Over the last year or so, many, many restaurants have opened up in downtown Manhattan with a gimmicky concept or menus that revolve around one item (see here, here, here, here, here and here for reference). Although many have done very well, received acclaim, and continue to prosper, others have been forced to either change their concept several times over to appeal to their customers (Permanent Brunch), or shutter completely once things didn't work out as anticipated (T-Poutine). After weighing the successes and the failures, we now present a few tips for making your gimmicky downtown restaurant concept work.
1) Serve Food that Drunk People Want to Eat: People have a lot of dining options in the East Village and Lower East Side, so if you're going to open up shop, you need a strong instant draw, something truly satisfying — the kind of food that drunk people fixate on. Here's where a place like This Little Piggy succeeds — yes, it's hard to get a good roast beef sandwich topped with cheese whiz anywhere in this city, but it's almost impossible to resist the smell of that fresh cooked beef and processed cheese when you stumble home from one of the EVill's many fine drinking establishments.
2) Your Menu Must Have Some "Foodie" Appeal: A well-established restaurateur or a chef who has a solid background cooking your specialty cuisine will help get the non-drunk people in the door. And, if the food is great, it will keep them coming back. Sara Jenkins' pig sandwich joint Porchetta is a fine example of this — it not only serve a buzzy food as its main item, but comes from a vet of time-tested Italian standbys 50 Carmine and Il Buco.
3) Keep the Price Point Competitive: If there's any hesitation on behalf of the customer towards trying a gimmicky restaurant, the prospect of paying less than they would for comparable food at a full service restaurant will be a big plus. Case in point: people might prefer the seafood sandwiches at the Mermaid Inn to those at Luke's Lobster, but Luke's packs 'em in based on convenience and value, especially.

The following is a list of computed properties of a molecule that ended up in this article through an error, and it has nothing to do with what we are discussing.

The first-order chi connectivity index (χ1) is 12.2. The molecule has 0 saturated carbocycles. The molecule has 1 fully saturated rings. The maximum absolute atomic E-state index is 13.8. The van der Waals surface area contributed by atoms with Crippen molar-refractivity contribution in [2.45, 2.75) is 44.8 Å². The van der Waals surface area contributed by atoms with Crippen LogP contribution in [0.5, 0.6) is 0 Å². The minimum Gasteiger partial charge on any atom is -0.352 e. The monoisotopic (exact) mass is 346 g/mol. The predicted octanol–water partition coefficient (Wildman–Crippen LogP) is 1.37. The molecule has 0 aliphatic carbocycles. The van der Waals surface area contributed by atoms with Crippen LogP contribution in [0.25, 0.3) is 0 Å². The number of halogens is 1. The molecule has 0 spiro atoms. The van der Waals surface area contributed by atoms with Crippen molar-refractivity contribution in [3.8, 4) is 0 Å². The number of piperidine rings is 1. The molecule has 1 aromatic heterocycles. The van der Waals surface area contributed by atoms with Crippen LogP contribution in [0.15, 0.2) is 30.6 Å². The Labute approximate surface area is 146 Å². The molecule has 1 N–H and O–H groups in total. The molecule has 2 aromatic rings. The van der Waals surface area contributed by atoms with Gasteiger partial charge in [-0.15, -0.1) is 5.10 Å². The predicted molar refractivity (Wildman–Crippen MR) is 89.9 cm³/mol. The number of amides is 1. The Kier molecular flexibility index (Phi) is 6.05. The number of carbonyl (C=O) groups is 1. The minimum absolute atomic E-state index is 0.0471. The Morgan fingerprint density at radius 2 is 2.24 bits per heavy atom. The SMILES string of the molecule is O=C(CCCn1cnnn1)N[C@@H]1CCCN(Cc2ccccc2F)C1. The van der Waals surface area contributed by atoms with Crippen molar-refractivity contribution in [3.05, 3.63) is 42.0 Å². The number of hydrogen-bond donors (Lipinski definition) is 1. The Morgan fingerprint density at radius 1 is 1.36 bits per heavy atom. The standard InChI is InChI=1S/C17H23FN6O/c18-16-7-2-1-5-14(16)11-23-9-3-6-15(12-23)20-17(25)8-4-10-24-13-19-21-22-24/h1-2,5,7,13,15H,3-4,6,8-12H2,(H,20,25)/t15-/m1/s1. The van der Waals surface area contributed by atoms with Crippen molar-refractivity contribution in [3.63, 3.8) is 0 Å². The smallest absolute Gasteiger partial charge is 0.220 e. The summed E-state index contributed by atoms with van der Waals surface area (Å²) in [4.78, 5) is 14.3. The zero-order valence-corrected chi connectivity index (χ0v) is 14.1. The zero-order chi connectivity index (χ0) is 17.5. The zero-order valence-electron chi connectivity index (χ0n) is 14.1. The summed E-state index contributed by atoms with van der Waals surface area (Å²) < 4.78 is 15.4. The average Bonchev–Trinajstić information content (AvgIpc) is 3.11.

4) Only Open for Lunch, Dinner and Late Nights: There's no point in staffing a restaurant and investing in food costs during hours when your customers simply don't want to eat there. This is perhaps one of the things that caused 24 hour joint Permanent Brunch's identity crisis — sure, brunch on a Saturday night may be appealing to some. But on a Sunday morning, why go there when there are a million other places serving food that's just as good, if not better?
5) Serve Alcohol: There will be drunk people eating at your restaurant, and they might want to keep drinking. A liquor license is ideal, but draft beer or cheap wine is a must, at the very least. If a customer is opting to go to your restaurant as opposed to one with more extensive menu and service, odds are they're saving some money, which they might want to spend on booze. The Meatball Shop, for example, keeps moving till 3 A.M many nights a week, and they only have a beer and wine license.
6) If all Else Fails, Get a Truck: Mobile restaurateuring is certainly fraught with its own challenges and steep operating costs, but it's also ideal for gimmicky menu concepts, because food trucks are essentially born with a sense of gimmickry already built in. Certainly, there's some great work being done in mobile kitchens these days, but if your menu concept is already questionable, there might be a greater chance that customers will go for it if it's dished out of a big colorful truck.